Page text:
From Wikipedia, the free encyclopedia
Moscow Villa hut located in Victoria, Australia
The Oahujoki wilderness hut in Lemmenjoki National Park
estimated to accommodate seven people overnight even in winter. Not
all huts have fireplaces/stoves.
A wilderness hut (Finnish: autiotupa) is a rent-free, open
dwelling place for temporary accommodation, usually located in wilderness areas, national parks and along backpacking routes. As such,
the tradition is largely found in Finland, and to some extent in Sweden, Norway, and northern Russia too.
The huts can be roughly divided into official and unofficial, or
maintained and unmaintained ones. Official wilderness huts are
mostly maintained by Metsähallitus (Finnish for
Administration of Forests), the Finnish state-owned forest
management company. Most of the wilderness huts in Finland are
situated in the northern and eastern parts of the country. Their
size can vary greatly: the Lahtinen cottage in the Muotkatunturi Wilderness
Area can barely hold two people, whereas the Luirojärvi cottage
in the Urho Kekkonen National Park
can hold as many as 16.
A wilderness hut need not be reserved beforehand, and they are
open for everyone.
For centuries the vast wildernesses of Finland and its resources
were divided amongst the Finnish agricultural societies (such as
families, villages, parishes, and provinces) for the purpose of
collecting resources. Areas owned in this way were called
erämaa, literally "portion-land". People from agricultural
societies made trips to their erämaas in summer, mainly to
trap fur-bearing animals but also to
hunt game, fish, and collect taxes from the local hunter-fisher
Huts were built in the wilderness for use as base camps for
hunters and fishers from agricultural societies. Also
people built huts to help them manage reindeer. Huts were built
for the free use of everyone in a certain society. The earliest
huts, however, were meant only for the use of people from the
society that owned them. People from other societies were not
allowed to use the resources of other societies'
A new tradition of huts that were free for everyone began in
late 18th century Finland, when dwelling places were built along
walking routes for passers-by. In the 19th century the authorities
started building these huts. Later in the 20th century they started
to be built for travellers.
A Finnish wilderness hut typicaly contains at least a dining table,
a gas stove and a heating stove.
Visitors should obey common sense and leave the cottage in good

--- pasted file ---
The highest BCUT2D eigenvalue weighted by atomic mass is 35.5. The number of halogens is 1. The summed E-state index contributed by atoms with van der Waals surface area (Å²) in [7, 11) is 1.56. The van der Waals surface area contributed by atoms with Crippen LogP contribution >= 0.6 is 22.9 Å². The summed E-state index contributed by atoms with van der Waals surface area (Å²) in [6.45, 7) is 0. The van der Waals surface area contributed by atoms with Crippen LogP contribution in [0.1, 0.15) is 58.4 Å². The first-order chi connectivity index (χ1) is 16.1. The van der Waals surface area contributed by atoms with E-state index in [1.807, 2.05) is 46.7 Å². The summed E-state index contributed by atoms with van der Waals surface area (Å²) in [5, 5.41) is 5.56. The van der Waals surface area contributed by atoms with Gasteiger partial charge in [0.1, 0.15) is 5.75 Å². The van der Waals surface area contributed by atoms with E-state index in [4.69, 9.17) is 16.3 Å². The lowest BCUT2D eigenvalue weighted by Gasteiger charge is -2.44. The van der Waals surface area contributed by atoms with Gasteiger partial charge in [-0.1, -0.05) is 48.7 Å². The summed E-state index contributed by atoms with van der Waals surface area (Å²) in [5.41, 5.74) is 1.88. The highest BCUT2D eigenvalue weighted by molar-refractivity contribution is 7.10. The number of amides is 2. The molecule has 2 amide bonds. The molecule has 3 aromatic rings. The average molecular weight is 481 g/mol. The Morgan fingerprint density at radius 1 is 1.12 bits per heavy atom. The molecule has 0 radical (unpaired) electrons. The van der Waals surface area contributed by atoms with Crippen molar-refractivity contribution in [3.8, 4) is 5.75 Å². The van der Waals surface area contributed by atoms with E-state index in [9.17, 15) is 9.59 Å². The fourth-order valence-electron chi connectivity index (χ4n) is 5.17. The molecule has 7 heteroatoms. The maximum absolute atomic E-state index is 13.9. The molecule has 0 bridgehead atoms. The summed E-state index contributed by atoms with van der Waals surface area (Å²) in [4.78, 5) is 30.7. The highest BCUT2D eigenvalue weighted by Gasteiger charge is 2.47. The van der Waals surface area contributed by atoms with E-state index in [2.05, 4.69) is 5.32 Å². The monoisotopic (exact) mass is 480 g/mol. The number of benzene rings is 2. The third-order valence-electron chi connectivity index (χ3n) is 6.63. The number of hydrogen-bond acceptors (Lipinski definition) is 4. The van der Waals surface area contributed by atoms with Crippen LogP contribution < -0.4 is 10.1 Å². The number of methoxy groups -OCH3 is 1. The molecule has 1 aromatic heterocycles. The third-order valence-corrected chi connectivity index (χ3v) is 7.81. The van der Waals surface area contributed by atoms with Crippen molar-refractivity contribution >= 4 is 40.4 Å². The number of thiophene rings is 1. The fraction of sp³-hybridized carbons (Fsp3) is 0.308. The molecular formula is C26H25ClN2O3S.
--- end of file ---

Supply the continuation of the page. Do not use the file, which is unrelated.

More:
condition—as they would like it to be on their own arrival. When
the cottage is full and someone arrives, the first one who arrived
should make room for them.
Lapin läänin autiotupatoimikunta (The wilderness hut
commission of Lapland Province) wrote these
"unwritten laws of the wilderness" in the mid-20th century:
- Anyone who steals or deliberately destroys or damages other
people's property behind an unlocked door not only commits a crime
but also a shameful and cowardly act. So leave the contents of the
cottage in good shape when you leave. This means that, should you
return to the cottage, they will be in good condition. Huts can
(and will) be locked if there's ill conduct.
- When you enter the cottage, check that the fireplace is in safe
and in good working order before you light a fire. If there is a
problem and you cannot fix it, leave a message detailing the
problem, so that the owner will know about it and can fix it.
- Use the firewood reserves of the cottage sparingly unless you
can immediately obtain new billets, as the next visitor may have an
urgent need of dry wood. It is obvious that whittling kindling out
of bunk boards, to say nothing of burning them, is an outrageous
infringement of the laws of the wilderness.
- Use the cottage's food and other emergency supplies only in a
really urgent situation. Another passer-by may later perish without
- Keep the cottage tidy, and the surroundings and the water
supply clean. Leave the trees around the cottage in peace.
- Upon leaving the cottage, clean it well and provide it with at
least the same amount of firewood that you have burned. A good
traveller leaves a plentiful supply of billets and, if the stocks
are low, replenishes them.
- If there is a guestbook in the cottage, leave your name, the
date and words about your trip. Do not carve your initials in the
walls of the cottage; this is an ugly habit that should be
- If you can, leave a box of matches, dry kindling, bread, salt,
or other non-perishable food in the cottage, perhaps in a bag
hanging from the ceiling, safe from mice.
- Before you close the door make sure that the fire in the
fireplace has completely died out and that there is no danger of it
- The last person to arrive at the cottage has a greater right to
use it than those already dwelling there. So, if the cottage cannot
hold everyone, those who have stayed there the longest are obliged
to make room for those just arriving and tired. The old Finnish
saying must be remembered: Sopu sijaa antaa (Harmony gives
room). Also, note the American saying: "First in, first out".
- Lastly: never rely solely on the wilderness huts while hiking,
on the popular routes they may be crowded. Always carry a tent or some cloth applicable to
making a shelter.
- Mountain hut -
building located in the mountains intended to provide food and
shelter to mountaineers and hikers
- Bothy - simple shelter
- Laavu –
lean-to, small building intended for temporary residence during
hiking or fishing trips in the wilderness
- Log cabin - small
house built from logs
hut – huts that serve overnight hiking and trekking needs
provides some links to the places you can stay for trips in
Finland in English.